Worldwide, gospel is among the most diverse and far-reaching styles of music. North Carolina is a fertile field in which many forms of gospel music, both traditional and contemporary, have thrived. Gospel music in the Blue Ridge and Great Smoky Mountains encompasses a wealth of traditions. These forms share origins in old community singing traditions (such as shaped-note singing) and in deep-rooted forms of quartet harmony.
Styles of gospel found in the North Carolina mountains and foothills include:
- Cherokee gospel. On the Cherokee tribal lands of the Qualla Boundary, and in the Snowbird Community near Robbinsville, gospel singing is a cherished heritage. Congregational singing is carried on, as well as smaller-group multi-part harmony singing, such as that performed by the Welch Family, who alternate verses in English and Cherokee. At the annual Fading Voices Festival in the Snowbird Community, gospel singers from the Eastern Band of the Cherokee Indians perform and host Native American singers from other states in an event not to be missed by lovers of traditional gospel music.
- Bluegrass gospel. Ever since the earliest days of bluegrass, gospel songs have been at the heart of the style. Tight multi-part harmonies are drawn from the quartet forms that were popular among Southerners of all races in the early twentieth century. In bluegrass, gospel singing is often a capella (sung without instruments), and at other times is accompanied by full-band instrumentals. Cherokee, North Carolina native Clyde Moody played guitar and sang on the Blue Grass Boys’ first records in 1940, including their first gospel recording, “Cryin’ Holy Unto the Lord.” Since that time North Carolina bluegrass musicians have continued singing gospel songs as a staple of their repertoire. Today, North Carolina bluegrass veterans like Mount Airy’s Easter Brothers perform traditional gospel music, as do younger-generation bands like Balsam Range and Mountain Faith. In the North Carolina mountains and foothills there is also a strong kinship between bluegrass and Southern gospel singing (see below), and many artists perform both styles.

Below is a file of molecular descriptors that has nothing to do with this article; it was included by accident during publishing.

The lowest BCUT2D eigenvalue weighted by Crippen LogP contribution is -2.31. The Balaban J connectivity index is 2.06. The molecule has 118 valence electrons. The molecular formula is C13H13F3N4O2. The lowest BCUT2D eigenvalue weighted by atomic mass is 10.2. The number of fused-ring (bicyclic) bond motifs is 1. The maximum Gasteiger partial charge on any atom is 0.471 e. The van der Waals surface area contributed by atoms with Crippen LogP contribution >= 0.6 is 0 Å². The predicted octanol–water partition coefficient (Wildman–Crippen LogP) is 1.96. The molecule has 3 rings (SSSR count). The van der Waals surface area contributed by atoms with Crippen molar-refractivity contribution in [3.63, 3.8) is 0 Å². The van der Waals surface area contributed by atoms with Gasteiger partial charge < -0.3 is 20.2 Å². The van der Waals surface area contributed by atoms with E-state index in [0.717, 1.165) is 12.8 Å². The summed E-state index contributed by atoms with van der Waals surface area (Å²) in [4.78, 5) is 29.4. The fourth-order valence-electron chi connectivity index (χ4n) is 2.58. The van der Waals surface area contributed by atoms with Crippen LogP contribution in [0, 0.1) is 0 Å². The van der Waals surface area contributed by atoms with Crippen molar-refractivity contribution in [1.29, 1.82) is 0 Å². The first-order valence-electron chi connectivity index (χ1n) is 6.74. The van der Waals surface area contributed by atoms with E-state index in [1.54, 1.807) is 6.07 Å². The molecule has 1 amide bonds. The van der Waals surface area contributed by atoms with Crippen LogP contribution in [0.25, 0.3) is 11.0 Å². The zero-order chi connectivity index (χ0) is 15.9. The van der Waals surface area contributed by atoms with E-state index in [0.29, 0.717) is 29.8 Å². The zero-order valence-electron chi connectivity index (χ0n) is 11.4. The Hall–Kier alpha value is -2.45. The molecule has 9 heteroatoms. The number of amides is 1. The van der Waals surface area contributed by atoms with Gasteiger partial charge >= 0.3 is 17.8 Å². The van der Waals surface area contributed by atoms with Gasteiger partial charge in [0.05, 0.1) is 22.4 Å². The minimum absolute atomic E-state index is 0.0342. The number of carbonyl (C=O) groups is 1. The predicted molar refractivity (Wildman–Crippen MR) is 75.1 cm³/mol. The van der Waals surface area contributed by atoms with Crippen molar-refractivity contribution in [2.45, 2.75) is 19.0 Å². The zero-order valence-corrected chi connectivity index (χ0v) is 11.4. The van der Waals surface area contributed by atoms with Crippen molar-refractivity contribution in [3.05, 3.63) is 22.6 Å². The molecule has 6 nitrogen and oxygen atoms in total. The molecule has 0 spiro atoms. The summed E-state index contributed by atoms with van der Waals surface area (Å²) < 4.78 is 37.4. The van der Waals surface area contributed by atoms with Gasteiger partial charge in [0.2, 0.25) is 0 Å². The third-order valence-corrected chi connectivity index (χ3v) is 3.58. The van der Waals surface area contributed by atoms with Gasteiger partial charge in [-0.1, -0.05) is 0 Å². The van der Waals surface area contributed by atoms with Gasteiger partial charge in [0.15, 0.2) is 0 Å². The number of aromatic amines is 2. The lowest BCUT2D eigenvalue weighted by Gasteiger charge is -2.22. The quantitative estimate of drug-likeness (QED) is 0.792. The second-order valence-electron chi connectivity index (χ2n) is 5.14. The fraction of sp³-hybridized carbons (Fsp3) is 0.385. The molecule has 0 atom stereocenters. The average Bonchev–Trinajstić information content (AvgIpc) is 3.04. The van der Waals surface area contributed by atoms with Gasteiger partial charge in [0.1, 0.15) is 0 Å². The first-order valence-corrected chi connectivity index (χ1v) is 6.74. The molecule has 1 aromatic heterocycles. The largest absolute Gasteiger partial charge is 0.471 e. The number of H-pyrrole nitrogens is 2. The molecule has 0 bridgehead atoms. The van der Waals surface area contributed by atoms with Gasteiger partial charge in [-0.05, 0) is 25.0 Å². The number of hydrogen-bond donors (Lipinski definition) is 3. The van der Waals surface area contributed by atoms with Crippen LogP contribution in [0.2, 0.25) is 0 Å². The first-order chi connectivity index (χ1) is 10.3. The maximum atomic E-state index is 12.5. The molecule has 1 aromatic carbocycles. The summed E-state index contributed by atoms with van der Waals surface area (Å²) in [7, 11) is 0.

- Southern gospel. Though the phrase “Southern gospel” could be used to describe a wide array of musical styles and artists, it most often refers to a very specific tradition, one that has deep roots in the North Carolina mountains. Growing out of popular early-1900s methods of small-group gospel harmony, Southern gospel music today is often referred to as “quartet singing,” regardless of the number of voices engaged. (African American quartet singing, a tradition closely related to, but different from, “Southern gospel,” also has a very rich heritage in North Carolina, particularly in the eastern half of the state. North Carolina singers have played very important roles in the development of the Southern gospel genre—especially The Inspirations, The Primitive Quartet, and members of the Easter family. Every year, The Inspirations host a large festival of Southern gospel music, Singing in the Smokies, in their home of Bryson City.
Visit the Blue Ridge National Heritage Area’s Traditional Artist Directory to learn more about North Carolina mountain artists who have helped shape the world of gospel music.